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'Gulliver's Travels' a Fantastic Voyage

TV review: The adaptation of Swift's book is a collaboration that is high on skill and imagination.

February 03, 1996|HOWARD ROSENBERG | TIMES TELEVISION CRITIC

The fanciful odyssey of literature's best-known frequent voyager becomes four hours of spectacular entertainment via NBC's "Gulliver's Travels," a rich, witty, satisfying adaptation that reshapes Jonathan Swift's 1726 book for film while preserving its tone and spirit and much of the original story omitted from earlier movie versions.

Mentioning Gulliver evokes the signature image of a normal-sized man (hereafter to have Ted Danson's face) on his back, tied down and surrounded by curious six-inch beings known as Lilliputians. Yet this newest recounting, lavishly filmed in England and Portugal, journeys with ship's surgeon Dr. Lemuel Gulliver far past the island of Lilliput to Brobdingnag, Laputa and the lands of the Houyhnhnms and Yahoos, restoring nearly the entire travelogue of tongue-twisters that Swift created in his satire.

In adapting this work for two nights of TV, Simon Moore does some major creating of his own by having Gulliver (Danson) wearily return to England after many unbelievably odd years at sea to find that his wife, Mary (Mary Steenburgen); young son, Tom (Thomas Sturridge); house and medical practice have been usurped by haughty, scheming Dr. Bates (James Fox).

After an earful of Gulliver's incredible travel tales, the snotty Bates labels him mad and has him locked away in Bedlam Asylum, where Gulliver's disbelieved babble about the exotic locales he saw and his delusionary flashbacks converge into a single, sleek narrative.

Although unlikely to have won Swift's endorsement, Moore's dramatic structure is a cohesive device that succeeds almost without exception, in part because he and director Charles Sturridge are masters of seamless, artful juxtaposition. Their collaboration is high on skill and imagination, and production designer Roger Hall, effects-meister Tim Webber and costumer Shirley Russell contribute their own wondrous touches to this partnership.

Moore loses it only once, in jaggedly grafting onto his own parallel plot a yahoo finale at Bedlam (centering on young Tom) that is insufferably trite and hammy. But not sufficiently so to diminish the many pleasures that precede it.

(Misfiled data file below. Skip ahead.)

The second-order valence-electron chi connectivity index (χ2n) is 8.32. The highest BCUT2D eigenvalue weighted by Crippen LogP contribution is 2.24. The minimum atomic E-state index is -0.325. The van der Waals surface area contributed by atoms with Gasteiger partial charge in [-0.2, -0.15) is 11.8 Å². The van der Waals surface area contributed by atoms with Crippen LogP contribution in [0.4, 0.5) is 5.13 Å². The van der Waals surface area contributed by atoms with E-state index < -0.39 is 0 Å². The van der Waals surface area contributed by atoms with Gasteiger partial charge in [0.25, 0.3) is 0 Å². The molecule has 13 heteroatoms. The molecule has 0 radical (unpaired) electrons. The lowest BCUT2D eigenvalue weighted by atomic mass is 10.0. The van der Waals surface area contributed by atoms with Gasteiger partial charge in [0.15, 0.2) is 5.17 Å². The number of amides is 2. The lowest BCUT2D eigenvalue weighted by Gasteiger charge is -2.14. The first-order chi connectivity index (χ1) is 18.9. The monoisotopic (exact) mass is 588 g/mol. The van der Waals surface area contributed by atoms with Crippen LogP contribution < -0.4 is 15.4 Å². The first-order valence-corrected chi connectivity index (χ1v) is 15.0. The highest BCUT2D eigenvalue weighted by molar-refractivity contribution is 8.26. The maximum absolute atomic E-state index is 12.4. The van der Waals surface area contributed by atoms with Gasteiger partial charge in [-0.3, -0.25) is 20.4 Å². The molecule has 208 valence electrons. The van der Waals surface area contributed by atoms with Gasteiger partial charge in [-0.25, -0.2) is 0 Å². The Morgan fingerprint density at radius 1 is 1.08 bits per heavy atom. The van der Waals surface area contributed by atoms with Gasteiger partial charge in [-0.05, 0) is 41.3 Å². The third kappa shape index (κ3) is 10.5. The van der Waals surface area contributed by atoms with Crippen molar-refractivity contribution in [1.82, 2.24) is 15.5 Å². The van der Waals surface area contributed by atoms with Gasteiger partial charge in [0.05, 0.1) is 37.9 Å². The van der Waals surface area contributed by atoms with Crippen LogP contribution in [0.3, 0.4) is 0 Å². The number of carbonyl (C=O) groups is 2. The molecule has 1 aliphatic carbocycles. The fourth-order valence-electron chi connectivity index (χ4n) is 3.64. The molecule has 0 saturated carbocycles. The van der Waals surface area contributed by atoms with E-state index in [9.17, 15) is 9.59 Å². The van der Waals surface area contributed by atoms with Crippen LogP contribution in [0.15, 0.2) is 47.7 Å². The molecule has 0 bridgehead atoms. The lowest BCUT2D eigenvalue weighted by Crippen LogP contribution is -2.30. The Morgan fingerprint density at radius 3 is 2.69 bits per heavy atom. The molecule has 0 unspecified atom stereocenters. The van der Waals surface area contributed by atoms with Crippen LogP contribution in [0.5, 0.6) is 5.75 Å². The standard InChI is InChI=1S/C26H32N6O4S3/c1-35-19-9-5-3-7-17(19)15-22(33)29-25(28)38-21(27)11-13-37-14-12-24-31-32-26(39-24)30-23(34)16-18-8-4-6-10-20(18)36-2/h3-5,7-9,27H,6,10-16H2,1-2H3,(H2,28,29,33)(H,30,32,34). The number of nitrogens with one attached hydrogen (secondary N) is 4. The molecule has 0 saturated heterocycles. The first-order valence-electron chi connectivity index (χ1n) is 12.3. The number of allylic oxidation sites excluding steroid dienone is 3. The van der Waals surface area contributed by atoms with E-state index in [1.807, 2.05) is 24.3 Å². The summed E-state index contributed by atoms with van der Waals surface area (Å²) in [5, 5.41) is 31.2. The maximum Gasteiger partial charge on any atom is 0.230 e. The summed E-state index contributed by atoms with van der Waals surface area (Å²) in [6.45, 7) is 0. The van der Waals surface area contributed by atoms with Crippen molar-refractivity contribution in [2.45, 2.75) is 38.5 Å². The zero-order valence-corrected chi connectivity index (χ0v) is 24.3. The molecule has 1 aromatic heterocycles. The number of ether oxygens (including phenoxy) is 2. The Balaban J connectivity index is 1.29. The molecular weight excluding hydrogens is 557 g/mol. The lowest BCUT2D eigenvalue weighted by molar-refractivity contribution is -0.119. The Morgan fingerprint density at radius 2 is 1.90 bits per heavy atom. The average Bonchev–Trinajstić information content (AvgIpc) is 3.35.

Among them is Danson, even though his Gulliver is an acquired taste and his acting itself Lilliputian initially. Moreover, his American accent at first seems a bit off stride with the cast's numerous Britons (even Danson's wife, Steenburgen, acquires a high-end British accent). And he sounds even sillier when occasionally injecting a token "bean" for "been," as if suddenly remembering Gulliver isn't Californian.

Yet gradually Danson really gets into the part and becomes a very persuasive, passionate Gulliver, ranging from awe and wonder to terror, and from mental chaos to clarity (some would call it cynicism) in contrasting homely human behavior with the reason and virtuousness of the equine Houyhnhnms. It's a society where horses are vastly smarter and purer of thought than their segregated beasts of burden, the dirty, grubby human-esque Yahoos. No wonder Gulliver adores this spot. It's idyllic--unless, of course, you're a Yahoo.

"Gulliver's Travels" is also brightened by high-wattage cameos. Peter O'Toole is deliciously broad as Lilliput's powdered clown of an emperor, fawned over by an entourage of stuffed shirts and cloying poseurs in the land of miniatures where Swift's physician-sailor is first stranded.

In a realm of 80-foot giants, Alfre Woodard's Queen of Bobdingnag purses her lips in annoyance before applying "odious" to the English society described by her new court jester, the minuscule Gulliver. Shashi Kapoor is droll buffoonery as a ruler of "breathtaking intellect" on a flying island whose subjects have their heads in the clouds, both literally and figuratively.

Below on the ground, in a pompous academy devoted to valueless research, Gulliver later bumps into John Gielgud as the obsessed Professor of Sunlight, whose life's work is a cucumber study.

All of it is grand fun--many laughs for everyone, a stunning visual display for youngsters and still, after all these years, a serious message or two for adults.

* "Gulliver's Travels" airs Sunday and Monday at 9 p.m. on NBC (Channel 4).

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